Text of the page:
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[684] of the church, and the other through General Prentiss' camp, intersecting the road from Hamburg, seven miles further up the river. These troops, particularly the advance division under Sherman, were mostly fresh from the recruiting camps, and wholly unpracticed, even in the simplest company maneuvres. Many of the regiments were not supplied with arms until their departure up the Tennessee. This was the case with my own regiment. With such disadvantages we went into the great battle of Sunday.

At gray dawn, on the morning of the 6th, Lieutenant Burriss, of Captain Sisson's company, Seventy-seventh Ohio Volunteers-a regiment recruited from the border counties of Western Virginia and Ohio-came to brigade headquarters and communicated the intelligence that the enemy were gathering in great force. He was sent back with orders to Captain Sisson to maintain the picket line, but if attacked to retire in order, holding the enemy in check. We heard dropping shots over the whole of our immediate front and tolerably brisk firing on the left, in the direction of General Prentiss. As Colonel Hildebrand was not well; he was advised to remain quiet, and I would report the facts to General Sherman, whose headquarters were about four hundred yards to our rear. In a few minutes Captain Sisson reached camp, confirming all his lieutenant had communicated, and adding that the enemy swarmed in the old cotton field already referred to; that he had watched them from the moment he discerned a man, and felt confident they were gathering for an attack. They had already commenced firing on our pickets, and believed, from the rapid firing on Prentiss' line, that he had been attacked in force. Captain Sisson returned to his command, and the writer went at once to General Sherman's headquarters. He was met at his tent. The facts related were communicated, and for some minutes we listened to the firing. The General appeared to be in doubt as to attack, but ordered the brigade into readiness for action.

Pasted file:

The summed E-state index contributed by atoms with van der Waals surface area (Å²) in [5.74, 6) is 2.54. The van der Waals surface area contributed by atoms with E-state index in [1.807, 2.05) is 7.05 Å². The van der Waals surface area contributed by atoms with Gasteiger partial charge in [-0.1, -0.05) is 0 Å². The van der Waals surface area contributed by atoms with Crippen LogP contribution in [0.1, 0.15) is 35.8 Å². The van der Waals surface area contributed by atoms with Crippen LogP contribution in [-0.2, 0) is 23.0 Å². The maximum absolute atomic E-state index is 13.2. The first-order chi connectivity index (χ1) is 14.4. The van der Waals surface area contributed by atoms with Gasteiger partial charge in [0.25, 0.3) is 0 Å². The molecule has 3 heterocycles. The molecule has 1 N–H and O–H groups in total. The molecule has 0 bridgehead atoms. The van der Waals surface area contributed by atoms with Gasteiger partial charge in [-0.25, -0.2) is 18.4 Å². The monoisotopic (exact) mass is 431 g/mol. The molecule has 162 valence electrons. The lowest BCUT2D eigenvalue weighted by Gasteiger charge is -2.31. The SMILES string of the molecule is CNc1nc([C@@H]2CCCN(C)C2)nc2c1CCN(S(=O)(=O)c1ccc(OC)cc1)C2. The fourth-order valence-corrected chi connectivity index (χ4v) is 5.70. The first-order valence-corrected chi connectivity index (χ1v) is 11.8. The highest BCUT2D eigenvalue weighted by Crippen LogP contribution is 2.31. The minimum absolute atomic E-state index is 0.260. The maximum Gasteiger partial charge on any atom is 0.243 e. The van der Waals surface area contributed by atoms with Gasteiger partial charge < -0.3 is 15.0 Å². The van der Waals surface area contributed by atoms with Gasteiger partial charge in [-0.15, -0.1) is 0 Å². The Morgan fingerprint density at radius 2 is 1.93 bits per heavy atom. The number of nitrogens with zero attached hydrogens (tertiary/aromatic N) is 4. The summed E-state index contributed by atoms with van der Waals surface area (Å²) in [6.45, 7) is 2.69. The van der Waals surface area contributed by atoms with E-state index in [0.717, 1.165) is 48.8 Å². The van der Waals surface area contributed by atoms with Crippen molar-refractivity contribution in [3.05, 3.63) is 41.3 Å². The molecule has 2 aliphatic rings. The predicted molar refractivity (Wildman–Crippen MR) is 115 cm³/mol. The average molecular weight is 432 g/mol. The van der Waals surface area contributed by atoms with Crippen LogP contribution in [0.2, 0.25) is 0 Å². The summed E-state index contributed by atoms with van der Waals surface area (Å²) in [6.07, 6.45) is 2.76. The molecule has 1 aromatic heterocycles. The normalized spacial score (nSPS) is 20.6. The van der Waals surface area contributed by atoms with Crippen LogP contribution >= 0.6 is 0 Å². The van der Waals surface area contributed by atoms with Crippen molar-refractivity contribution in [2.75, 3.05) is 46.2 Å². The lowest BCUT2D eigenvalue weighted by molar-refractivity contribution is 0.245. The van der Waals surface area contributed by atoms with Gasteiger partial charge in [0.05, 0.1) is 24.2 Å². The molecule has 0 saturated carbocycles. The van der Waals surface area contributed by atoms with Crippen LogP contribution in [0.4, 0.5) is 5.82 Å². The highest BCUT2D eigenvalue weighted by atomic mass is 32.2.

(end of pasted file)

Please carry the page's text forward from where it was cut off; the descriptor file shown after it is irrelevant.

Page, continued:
Returning to regimental headquarters, the men were found promptly responding to the long-roll and preparing for action. Partaking of a hasty breakfast, they fell into line. The morning was bright, warm, and genial. Although early spring in that luxuriant Southern clime, nature had robed herself in a rich mantle of green; the woods were vocal with feathered songsters, and the air redolent of perfume from bud and wild flower. The swamp lily, with its brilliant petals, contrasted beautifully with the deep green foliage and spotless blossom of the American cornus. The scene was altogether lovely, save where man, by his unlicensed passions, was

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